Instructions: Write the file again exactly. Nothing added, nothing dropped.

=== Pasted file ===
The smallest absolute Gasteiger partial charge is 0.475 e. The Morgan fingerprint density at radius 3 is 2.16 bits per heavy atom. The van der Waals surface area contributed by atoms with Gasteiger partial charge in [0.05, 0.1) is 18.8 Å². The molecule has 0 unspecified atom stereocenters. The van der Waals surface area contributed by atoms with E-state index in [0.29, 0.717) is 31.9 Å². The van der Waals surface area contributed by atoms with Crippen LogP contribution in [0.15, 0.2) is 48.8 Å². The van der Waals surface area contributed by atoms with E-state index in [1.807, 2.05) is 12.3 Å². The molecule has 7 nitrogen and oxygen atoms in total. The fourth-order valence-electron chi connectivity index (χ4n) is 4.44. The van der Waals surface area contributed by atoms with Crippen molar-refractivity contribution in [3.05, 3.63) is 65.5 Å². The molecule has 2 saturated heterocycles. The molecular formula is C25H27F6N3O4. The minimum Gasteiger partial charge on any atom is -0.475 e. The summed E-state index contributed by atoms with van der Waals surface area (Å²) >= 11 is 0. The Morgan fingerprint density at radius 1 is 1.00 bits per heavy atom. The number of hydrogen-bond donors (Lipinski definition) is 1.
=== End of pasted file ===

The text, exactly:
The smallest absolute Gasteiger partial charge is 0.475 e. The Morgan fingerprint density at radius 3 is 2.16 bits per heavy atom. The van der Waals surface area contributed by atoms with Gasteiger partial charge in [0.05, 0.1) is 18.8 Å². The molecule has 0 unspecified atom stereocenters. The van der Waals surface area contributed by atoms with E-state index in [0.29, 0.717) is 31.9 Å². The van der Waals surface area contributed by atoms with Crippen LogP contribution in [0.15, 0.2) is 48.8 Å². The van der Waals surface area contributed by atoms with E-state index in [1.807, 2.05) is 12.3 Å². The molecule has 7 nitrogen and oxygen atoms in total. The fourth-order valence-electron chi connectivity index (χ4n) is 4.44. The van der Waals surface area contributed by atoms with Crippen molar-refractivity contribution in [3.05, 3.63) is 65.5 Å². The molecule has 2 saturated heterocycles. The molecular formula is C25H27F6N3O4. The minimum Gasteiger partial charge on any atom is -0.475 e. The summed E-state index contributed by atoms with van der Waals surface area (Å²) >= 11 is 0. The Morgan fingerprint density at radius 1 is 1.00 bits per heavy atom. The number of hydrogen-bond donors (Lipinski definition) is 1.